This is the final post in a four-part series about writing and researching my upcoming young adult historical fiction novel, Blood Moon, the second book in my Ella Wood trilogy. (Part 1: Women’s Education; Part 2: African American Soldiers. Part 3: Early Photography.)
The Civil War provided the turning point from the old European style of fighting (massed armies standing in a field with inaccurate, bayonetted muskets) to modern warfare. It also marked the origin of many of the weapons and techniques that would be so strongly associated with World War I fifty years later. The sieges of Vicksburg (May – July 1863) and Petersburg (June 1864 – March 1865) are especially noted for their extensive use of trenches, but it would be the Siege of Fort Wagner (July – Sept 1863) outside Charleston harbor, and the harbor itself, that would prove the testing ground for many innovations and improvements.
Wagner marked the first time wire entanglements were used on a wide scale. Five wooden stakes were driven deep into the ground and strung tightly with wire. The resulting quincunx made an effective obstacle against advancing Union forces. These were the baby brothers of the barbed wire barriers of WWI.
Rifling had been around for several centuries, and conical ammunition since the early 1800’s, but it was the Civil War that truly tested this combination in high-powered artillery. The Battle of Fort Pulaski in April 1862 in the mouth of the Savannah River proved the effectiveness of rifled cannons at close range against the brick masonry that was the standard in coastal defense works up to that time. During the Siege of Fort Wagner, the strength, range, and accuracy of rifled artillery was further tested when prolonged bombardment reduced Fort Sumter to a pile of rubble. Shells were also accurately fired into the city of Charleston from a range of over four miles. This also marked the first time a city with a present civilian population was specified as a military target.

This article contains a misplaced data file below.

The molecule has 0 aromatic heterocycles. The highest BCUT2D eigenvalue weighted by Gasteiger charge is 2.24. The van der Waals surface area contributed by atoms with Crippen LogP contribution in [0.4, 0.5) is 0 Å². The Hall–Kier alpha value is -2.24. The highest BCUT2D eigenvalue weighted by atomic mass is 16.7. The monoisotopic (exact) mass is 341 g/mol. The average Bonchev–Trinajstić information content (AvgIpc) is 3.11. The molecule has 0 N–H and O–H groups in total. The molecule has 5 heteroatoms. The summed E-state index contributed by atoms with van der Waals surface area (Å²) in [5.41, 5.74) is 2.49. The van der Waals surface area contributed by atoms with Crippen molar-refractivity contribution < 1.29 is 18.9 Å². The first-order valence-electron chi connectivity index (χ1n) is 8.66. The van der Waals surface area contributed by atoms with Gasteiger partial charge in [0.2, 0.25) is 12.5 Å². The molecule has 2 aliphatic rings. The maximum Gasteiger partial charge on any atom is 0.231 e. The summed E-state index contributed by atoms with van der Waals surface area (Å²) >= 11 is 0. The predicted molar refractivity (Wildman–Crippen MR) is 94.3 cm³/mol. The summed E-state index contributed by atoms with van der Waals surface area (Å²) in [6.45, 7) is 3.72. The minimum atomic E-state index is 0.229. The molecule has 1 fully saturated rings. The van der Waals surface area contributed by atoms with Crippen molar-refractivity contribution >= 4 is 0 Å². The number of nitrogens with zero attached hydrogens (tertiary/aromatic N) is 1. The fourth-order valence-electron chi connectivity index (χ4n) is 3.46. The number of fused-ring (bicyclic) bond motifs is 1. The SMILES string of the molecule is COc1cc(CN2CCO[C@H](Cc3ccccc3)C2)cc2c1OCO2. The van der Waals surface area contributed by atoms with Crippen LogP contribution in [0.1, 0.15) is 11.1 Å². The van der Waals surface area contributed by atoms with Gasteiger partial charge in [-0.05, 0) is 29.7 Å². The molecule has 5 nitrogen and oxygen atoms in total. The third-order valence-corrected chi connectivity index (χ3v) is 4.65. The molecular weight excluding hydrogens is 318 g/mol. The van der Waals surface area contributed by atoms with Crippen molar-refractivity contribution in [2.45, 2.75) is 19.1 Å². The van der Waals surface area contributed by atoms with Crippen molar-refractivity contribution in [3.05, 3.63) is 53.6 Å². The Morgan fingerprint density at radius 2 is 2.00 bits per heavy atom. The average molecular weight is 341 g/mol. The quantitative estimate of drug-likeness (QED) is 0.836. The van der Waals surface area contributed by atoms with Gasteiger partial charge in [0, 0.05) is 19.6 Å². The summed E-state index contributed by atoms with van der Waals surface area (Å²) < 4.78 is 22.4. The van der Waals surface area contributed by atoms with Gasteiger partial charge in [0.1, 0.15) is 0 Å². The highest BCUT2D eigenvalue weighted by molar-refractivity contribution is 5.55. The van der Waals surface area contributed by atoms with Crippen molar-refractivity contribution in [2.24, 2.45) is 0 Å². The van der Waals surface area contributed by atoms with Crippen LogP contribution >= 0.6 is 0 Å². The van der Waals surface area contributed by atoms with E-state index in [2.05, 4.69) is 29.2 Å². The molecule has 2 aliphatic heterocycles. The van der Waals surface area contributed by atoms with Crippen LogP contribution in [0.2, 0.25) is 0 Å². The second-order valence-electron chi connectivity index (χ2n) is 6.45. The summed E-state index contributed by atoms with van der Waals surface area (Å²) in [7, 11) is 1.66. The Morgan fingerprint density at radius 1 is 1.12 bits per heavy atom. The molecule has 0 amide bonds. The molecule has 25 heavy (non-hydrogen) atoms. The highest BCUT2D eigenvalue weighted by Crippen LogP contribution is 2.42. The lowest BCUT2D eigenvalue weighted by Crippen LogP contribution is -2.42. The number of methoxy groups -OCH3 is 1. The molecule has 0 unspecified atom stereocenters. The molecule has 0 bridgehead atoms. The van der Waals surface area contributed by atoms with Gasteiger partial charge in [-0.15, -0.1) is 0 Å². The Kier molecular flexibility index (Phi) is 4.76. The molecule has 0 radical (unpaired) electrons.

I’m going to quote from Steven R. Wise’s Gate of Hell again in describing the next innovation. Requa batteries “were intended to replace the short-range field guns in defensive positions. They consisted of twenty-five rifle barrels arranged horizontally and attached to a field carriage. Operated by three men who fed in a clip consisting of twenty-five cartridges, the gun was effective up to thirteen hundred yards and a good crew could fire 175 shots per minute. The engineers, impressed by these accurate and efficient weapons, placed them liberally among their trenches” outside Wagner. The Requa gun was, of course, a forerunner of the machine gun.
Confederate General Gabriel J. Rains developed the first landmine, a simple barrel filled with gunpowder and fitted with a fuse and detonator. Condemned as unethical by the North, they were used to good effect by the South throughout the war. Underwater mines first appeared in Virginia’s James River but received a far more thorough testing in Charleston harbor. General Beauregard, in charge of the defense of Charleston, was especially keen on exploring the possibilities of these “torpedoes” and used them extensively. In fact, they generated such fear in the Union navy that they almost single-handedly prevented the takeover of Charleston in 1863 after the Union army took Fort Wagner and decimated Fort Sumter in the harbor mouth.
It was also General Beauregard who championed the use of torpedoes as offensive weapons. Ram class warships were steamers fitted with a long underwater spar and used by both sides in the war, but it was the South’s Captain Francis D. Lee who, encouraged by Beauregard, experimented with the placement of torpedoes at the end of the ram. The limited success of these torpedo rams was due, not to lack of effort, enthusiasm, or ingenuity, but to the South’s painful lack of reliable engines. The first tests were conducted with rowboats! Of all attempts, only the David accomplished anything when it disabled the Union ironclad, New Ironsides. But experiments continued. Beauregard and his engineers eventually fastened a torpedo to the ram of a new submarine prototype, the famous H. L. Hunley, and in 1864, after the loss of several crews during trial runs, the Hunley became the first submarine to sink a ship when it destroyed the Union’s Housatonic. The Hunley disappeared in the attack with all hands lost. It was discovered in 1995 and raised in 2004.
Cooperation Between Military Branches
Finally, the Siege of Fort Wagner marked the first major amphibious assault using the combined forces of the army and navy. While the army dug in and battered Wagner from the trenches, the navy’s ironside and fleet of monitors pulled along side the island fort and provided fire cover for the army’s operations and assaults. (Note the role of the battleships in the illustration of the storming of Fort Wagner below.) This proved a template for later cooperation between the armed forces.